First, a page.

About Mottistone Manor and Gardens
Tucked away in a sheltered valley on the south-west of the Isle of Wight, England, Mottistone Manor is an Elizabethan manor house surrounded by beautiful gardens that were developed in the 1960s.
History of Mottistone Manor and Gardens
The gardens of Mottistone may be a 20th century creation, but the Mottistone estate dates back a little earlier, having been mentioned in the Domesday Book in 1086. The manor house in its current form, however, was largely built in the 15th and 16th centuries.
Disaster struck in the early 18th century, when a landslide effectively buried the back of the house in 1703. It remained in this state for over 200 years, even when purchased by a new owner in 1861, Charles Seely, a politician and later Member of Parliament for the Liberal Party. It wasn’t until Charles’s son, Jack, moved into the estate in 1926 and commissioned restoration work, that the landslide damage was repaired and the manor fully brought back to life.
The gardens were developed by Lady Vivien Nicholson in the 1960s (the site was previously used as farmland before the restoration in the 1920s) and emulate a Mediterranean style, reflecting Nicholson’s connection with Sicily (where she was brought up) and also taking advantage of the area’s warm climate.
Mottistone Manor and Gardens today
The manor is a National Trust property and is a popular tourist attraction on the island, primarily because of the extensive gardens. There are countless bright flowers lining the various herbaceous borders, and the gardens also contain a wildflower meadow, rose garden, olive grove, orchard, and much more. As well as the network of paths around the gardens themselves, there are numerous rural and coastal walks connected to – and nearby – the site.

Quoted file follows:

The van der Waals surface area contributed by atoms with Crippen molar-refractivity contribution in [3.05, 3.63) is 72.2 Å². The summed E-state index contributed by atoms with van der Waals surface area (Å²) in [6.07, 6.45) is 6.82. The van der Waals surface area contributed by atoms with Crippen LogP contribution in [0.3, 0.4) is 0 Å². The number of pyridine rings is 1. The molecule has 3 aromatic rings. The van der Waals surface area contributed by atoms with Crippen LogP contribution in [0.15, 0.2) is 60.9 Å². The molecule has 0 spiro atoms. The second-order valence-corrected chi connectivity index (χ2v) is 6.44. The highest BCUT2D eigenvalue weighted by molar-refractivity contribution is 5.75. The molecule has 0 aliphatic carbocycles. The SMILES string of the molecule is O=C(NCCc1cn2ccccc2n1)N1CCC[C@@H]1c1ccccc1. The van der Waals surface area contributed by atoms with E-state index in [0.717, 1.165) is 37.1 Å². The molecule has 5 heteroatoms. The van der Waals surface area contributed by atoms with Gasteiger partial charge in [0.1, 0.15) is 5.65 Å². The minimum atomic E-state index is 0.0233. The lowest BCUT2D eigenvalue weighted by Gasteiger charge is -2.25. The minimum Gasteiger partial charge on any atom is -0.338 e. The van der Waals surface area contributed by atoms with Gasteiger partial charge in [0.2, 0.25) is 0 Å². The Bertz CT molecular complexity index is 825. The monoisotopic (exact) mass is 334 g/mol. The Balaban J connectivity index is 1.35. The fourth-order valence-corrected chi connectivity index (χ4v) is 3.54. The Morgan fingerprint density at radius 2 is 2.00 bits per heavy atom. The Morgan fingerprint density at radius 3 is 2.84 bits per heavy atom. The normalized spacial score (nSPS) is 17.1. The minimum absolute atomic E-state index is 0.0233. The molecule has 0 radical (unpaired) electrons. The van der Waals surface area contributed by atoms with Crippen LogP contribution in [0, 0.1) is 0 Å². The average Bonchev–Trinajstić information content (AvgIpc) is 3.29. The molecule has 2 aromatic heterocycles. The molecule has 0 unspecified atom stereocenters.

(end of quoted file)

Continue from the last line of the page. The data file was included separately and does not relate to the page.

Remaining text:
Getting to Mottistone Manor and Gardens
You’ll need to get a ferry from the south coast of England across to the Isle of Wight. Several ferry services take a mix of foot passengers and vehicles from four ports: Portsmouth, Southampton and Lymington all operate car ferries to the island, and foot passenger ferries run from Southampton and Portsmouth, plus a hovercraft service from Southsea.
Once on the Isle of Wight, make your way towards the south-west coast (most ferries arrive on the north or north-east of the island). Driving takes around 30-40 minutes, though it’s possible to make the journey on several buses, which takes between 1-2 hours depending on which port you arrive at.